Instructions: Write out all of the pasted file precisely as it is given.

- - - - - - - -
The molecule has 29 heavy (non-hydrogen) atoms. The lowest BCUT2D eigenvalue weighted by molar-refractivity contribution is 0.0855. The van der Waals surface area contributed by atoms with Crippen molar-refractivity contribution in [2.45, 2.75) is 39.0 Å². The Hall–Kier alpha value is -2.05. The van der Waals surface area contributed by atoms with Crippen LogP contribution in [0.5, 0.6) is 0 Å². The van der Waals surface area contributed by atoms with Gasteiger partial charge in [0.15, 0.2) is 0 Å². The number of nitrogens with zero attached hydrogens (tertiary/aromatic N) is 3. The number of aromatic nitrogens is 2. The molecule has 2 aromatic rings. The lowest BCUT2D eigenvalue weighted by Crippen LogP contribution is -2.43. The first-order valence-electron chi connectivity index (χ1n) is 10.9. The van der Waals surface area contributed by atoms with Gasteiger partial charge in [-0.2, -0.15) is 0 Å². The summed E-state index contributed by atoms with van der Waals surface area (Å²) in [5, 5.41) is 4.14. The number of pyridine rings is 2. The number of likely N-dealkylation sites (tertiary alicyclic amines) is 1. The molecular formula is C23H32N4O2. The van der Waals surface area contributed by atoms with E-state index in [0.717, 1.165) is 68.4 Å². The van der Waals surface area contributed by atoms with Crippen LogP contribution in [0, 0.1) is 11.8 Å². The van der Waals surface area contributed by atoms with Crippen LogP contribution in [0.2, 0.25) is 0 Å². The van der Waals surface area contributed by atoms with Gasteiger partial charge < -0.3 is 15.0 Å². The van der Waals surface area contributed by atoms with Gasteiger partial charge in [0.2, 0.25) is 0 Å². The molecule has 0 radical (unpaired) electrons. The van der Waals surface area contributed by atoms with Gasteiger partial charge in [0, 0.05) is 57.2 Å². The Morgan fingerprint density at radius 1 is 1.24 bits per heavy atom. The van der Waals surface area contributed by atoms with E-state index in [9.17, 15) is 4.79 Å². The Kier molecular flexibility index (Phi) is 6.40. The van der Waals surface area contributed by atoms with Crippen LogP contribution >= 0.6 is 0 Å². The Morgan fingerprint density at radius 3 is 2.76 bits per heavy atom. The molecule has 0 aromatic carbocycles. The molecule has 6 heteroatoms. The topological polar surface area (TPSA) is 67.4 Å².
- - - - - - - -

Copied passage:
The molecule has 29 heavy (non-hydrogen) atoms. The lowest BCUT2D eigenvalue weighted by molar-refractivity contribution is 0.0855. The van der Waals surface area contributed by atoms with Crippen molar-refractivity contribution in [2.45, 2.75) is 39.0 Å². The Hall–Kier alpha value is -2.05. The van der Waals surface area contributed by atoms with Crippen LogP contribution in [0.5, 0.6) is 0 Å². The van der Waals surface area contributed by atoms with Gasteiger partial charge in [0.15, 0.2) is 0 Å². The number of nitrogens with zero attached hydrogens (tertiary/aromatic N) is 3. The number of aromatic nitrogens is 2. The molecule has 2 aromatic rings. The lowest BCUT2D eigenvalue weighted by Crippen LogP contribution is -2.43. The first-order valence-electron chi connectivity index (χ1n) is 10.9. The van der Waals surface area contributed by atoms with Gasteiger partial charge in [-0.2, -0.15) is 0 Å². The summed E-state index contributed by atoms with van der Waals surface area (Å²) in [5, 5.41) is 4.14. The number of pyridine rings is 2. The number of likely N-dealkylation sites (tertiary alicyclic amines) is 1. The molecular formula is C23H32N4O2. The van der Waals surface area contributed by atoms with E-state index in [0.717, 1.165) is 68.4 Å². The van der Waals surface area contributed by atoms with Crippen LogP contribution in [0, 0.1) is 11.8 Å². The van der Waals surface area contributed by atoms with Crippen LogP contribution in [0.2, 0.25) is 0 Å². The van der Waals surface area contributed by atoms with Gasteiger partial charge < -0.3 is 15.0 Å². The van der Waals surface area contributed by atoms with Gasteiger partial charge in [0.2, 0.25) is 0 Å². The molecule has 0 radical (unpaired) electrons. The van der Waals surface area contributed by atoms with Gasteiger partial charge in [0, 0.05) is 57.2 Å². The Morgan fingerprint density at radius 1 is 1.24 bits per heavy atom. The van der Waals surface area contributed by atoms with E-state index in [9.17, 15) is 4.79 Å². The Kier molecular flexibility index (Phi) is 6.40. The van der Waals surface area contributed by atoms with Crippen LogP contribution >= 0.6 is 0 Å². The Morgan fingerprint density at radius 3 is 2.76 bits per heavy atom. The molecule has 0 aromatic carbocycles. The molecule has 6 heteroatoms. The topological polar surface area (TPSA) is 67.4 Å².